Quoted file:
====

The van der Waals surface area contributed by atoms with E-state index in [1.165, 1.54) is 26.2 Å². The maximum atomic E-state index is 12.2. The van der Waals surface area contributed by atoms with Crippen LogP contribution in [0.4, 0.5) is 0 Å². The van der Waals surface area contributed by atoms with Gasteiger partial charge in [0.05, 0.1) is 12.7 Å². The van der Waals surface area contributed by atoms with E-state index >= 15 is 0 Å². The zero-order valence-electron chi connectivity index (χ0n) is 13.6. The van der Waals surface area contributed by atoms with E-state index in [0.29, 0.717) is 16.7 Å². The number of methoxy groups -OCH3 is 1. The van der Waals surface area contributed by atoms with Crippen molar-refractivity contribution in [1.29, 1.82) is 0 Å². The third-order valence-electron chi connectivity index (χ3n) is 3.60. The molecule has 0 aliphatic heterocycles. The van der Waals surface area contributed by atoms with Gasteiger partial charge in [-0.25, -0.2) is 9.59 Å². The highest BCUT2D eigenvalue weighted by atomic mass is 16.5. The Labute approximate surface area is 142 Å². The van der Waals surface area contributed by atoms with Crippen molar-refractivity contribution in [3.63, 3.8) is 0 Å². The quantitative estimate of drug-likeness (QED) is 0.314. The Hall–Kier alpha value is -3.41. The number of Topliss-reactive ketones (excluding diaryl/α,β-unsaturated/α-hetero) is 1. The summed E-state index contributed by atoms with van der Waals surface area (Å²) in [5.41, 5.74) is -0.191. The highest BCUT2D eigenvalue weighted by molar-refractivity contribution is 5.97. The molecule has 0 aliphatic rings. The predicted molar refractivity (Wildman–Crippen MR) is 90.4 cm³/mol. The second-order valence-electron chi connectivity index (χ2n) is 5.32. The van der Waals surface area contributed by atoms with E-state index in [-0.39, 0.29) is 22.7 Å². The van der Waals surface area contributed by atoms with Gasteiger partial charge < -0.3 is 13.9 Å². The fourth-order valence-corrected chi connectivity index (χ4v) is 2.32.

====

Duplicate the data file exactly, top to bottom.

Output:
The van der Waals surface area contributed by atoms with E-state index in [1.165, 1.54) is 26.2 Å². The maximum atomic E-state index is 12.2. The van der Waals surface area contributed by atoms with Crippen LogP contribution in [0.4, 0.5) is 0 Å². The van der Waals surface area contributed by atoms with Gasteiger partial charge in [0.05, 0.1) is 12.7 Å². The van der Waals surface area contributed by atoms with E-state index >= 15 is 0 Å². The zero-order valence-electron chi connectivity index (χ0n) is 13.6. The van der Waals surface area contributed by atoms with E-state index in [0.29, 0.717) is 16.7 Å². The number of methoxy groups -OCH3 is 1. The van der Waals surface area contributed by atoms with Crippen molar-refractivity contribution in [1.29, 1.82) is 0 Å². The third-order valence-electron chi connectivity index (χ3n) is 3.60. The molecule has 0 aliphatic heterocycles. The van der Waals surface area contributed by atoms with Gasteiger partial charge in [-0.25, -0.2) is 9.59 Å². The highest BCUT2D eigenvalue weighted by atomic mass is 16.5. The Labute approximate surface area is 142 Å². The van der Waals surface area contributed by atoms with Crippen molar-refractivity contribution in [3.63, 3.8) is 0 Å². The quantitative estimate of drug-likeness (QED) is 0.314. The Hall–Kier alpha value is -3.41. The number of Topliss-reactive ketones (excluding diaryl/α,β-unsaturated/α-hetero) is 1. The summed E-state index contributed by atoms with van der Waals surface area (Å²) in [5.41, 5.74) is -0.191. The highest BCUT2D eigenvalue weighted by molar-refractivity contribution is 5.97. The molecule has 0 aliphatic rings. The predicted molar refractivity (Wildman–Crippen MR) is 90.4 cm³/mol. The second-order valence-electron chi connectivity index (χ2n) is 5.32. The van der Waals surface area contributed by atoms with E-state index in [-0.39, 0.29) is 22.7 Å². The van der Waals surface area contributed by atoms with Gasteiger partial charge < -0.3 is 13.9 Å². The fourth-order valence-corrected chi connectivity index (χ4v) is 2.32.